Heavy rains and wind have caused a lot of lodging in various locations in Iowa the past two weeks. But high corn and soybean yields are still likely for Iowa this year. That's the conclusion of the weekly crop scouting summary, released by the Iowa Soybean Association Crop Scouting Network on August 30.
Late season disease and insects are present. But crop consultants working with the ISA scouting network say weather was the biggest factor affecting Iowa's corn and soybeans last week. Rainfall amount for the previous week in many of the fields was more than 4 in., and in one location, the report was more than 10 inches of rain.
"Soggy soils and winds have laid both corn and beans down on the ground in many of the fields being scouted this past two weeks. And disease spread has been encouraged by the warm, damp weather," says Mick Lane, research communications manager for ISA.
Soybean diseases are showing up
In soybeans, a couple of fields have matured to the R7 growth stage, but most are at R6. Soybean aphids are still present in many fields, but they're at or approaching threshold in only one or two. Diseases present include frogeye leaf spot, downy mildew, brown spot, bacterial blight, sudden death syndrome. White mold is beginning to show up, particularly in some of the lodged, tangled beans.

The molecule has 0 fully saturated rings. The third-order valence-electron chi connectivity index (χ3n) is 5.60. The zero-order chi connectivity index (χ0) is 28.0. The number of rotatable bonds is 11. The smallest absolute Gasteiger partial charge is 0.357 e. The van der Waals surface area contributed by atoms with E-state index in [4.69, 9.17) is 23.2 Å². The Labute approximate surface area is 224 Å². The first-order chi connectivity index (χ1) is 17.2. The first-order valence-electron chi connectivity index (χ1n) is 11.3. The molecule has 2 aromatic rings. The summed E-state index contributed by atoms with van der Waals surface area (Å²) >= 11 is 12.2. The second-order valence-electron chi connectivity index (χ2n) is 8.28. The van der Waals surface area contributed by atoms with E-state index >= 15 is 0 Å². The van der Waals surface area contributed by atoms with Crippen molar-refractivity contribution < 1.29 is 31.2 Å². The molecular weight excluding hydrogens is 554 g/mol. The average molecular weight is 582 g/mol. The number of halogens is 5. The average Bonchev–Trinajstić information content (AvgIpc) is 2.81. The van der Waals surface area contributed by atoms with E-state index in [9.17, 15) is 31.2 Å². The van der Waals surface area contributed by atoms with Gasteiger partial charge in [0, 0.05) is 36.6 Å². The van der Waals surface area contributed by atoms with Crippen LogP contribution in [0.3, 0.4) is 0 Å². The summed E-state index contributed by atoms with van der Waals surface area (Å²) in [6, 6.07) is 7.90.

In corn, maturity is at R5 or R6 for all fields being scouted in the network, except for one in Clayton County that was planted on May 10, which is still at R4.
Crop consultants say that despite insects and the combination of wet soils, winds and late season disease, the corn crop is still looking very good. Yields in a few fields will suffer a little because of a shortage of available nitrogen. A consultant observing a field in Adair County says the yield potential is 150+ bu. per acre, but it could have been better. "I am still convinced that the field was short on nitrogen after the wet spring," he writes.
Lodging more severe in non-Bt corn
ISA's On-Farm Network will collect stalk samples for nitrate analysis on all fields in the program. "I'm anxious to take the corn stalk samples and test them and see what we find out," the consultant says.
Other scouts note in this week's report that lodging is more severe in non-Bt corn. Several plan to look more closely at roots in Bt and non-Bt fields to compare for rootworm damage.
Stalk rot could become a problem in the northwest part of Iowa where corn was drought-stressed until recently, and now some fields have received 10 or more in. of rainfall in just a week's time. Growers also need to watch for ear molds and rots (giberella and fusarium) and sprouting in the ear where husks had begun to loosen prior to heavy rains, so they can schedule harvest on problem fields first.
The ISA On-Farm Network is collecting aerial imagery on cornfields in this program. The imagery will be used to determine where to collect corn stalk samples from every cornfield in the program for pre-harvest nitrate tests. Results will be available early this winter. Imagery for soybean fields will be collected closer to the time when the soybean leaves drop.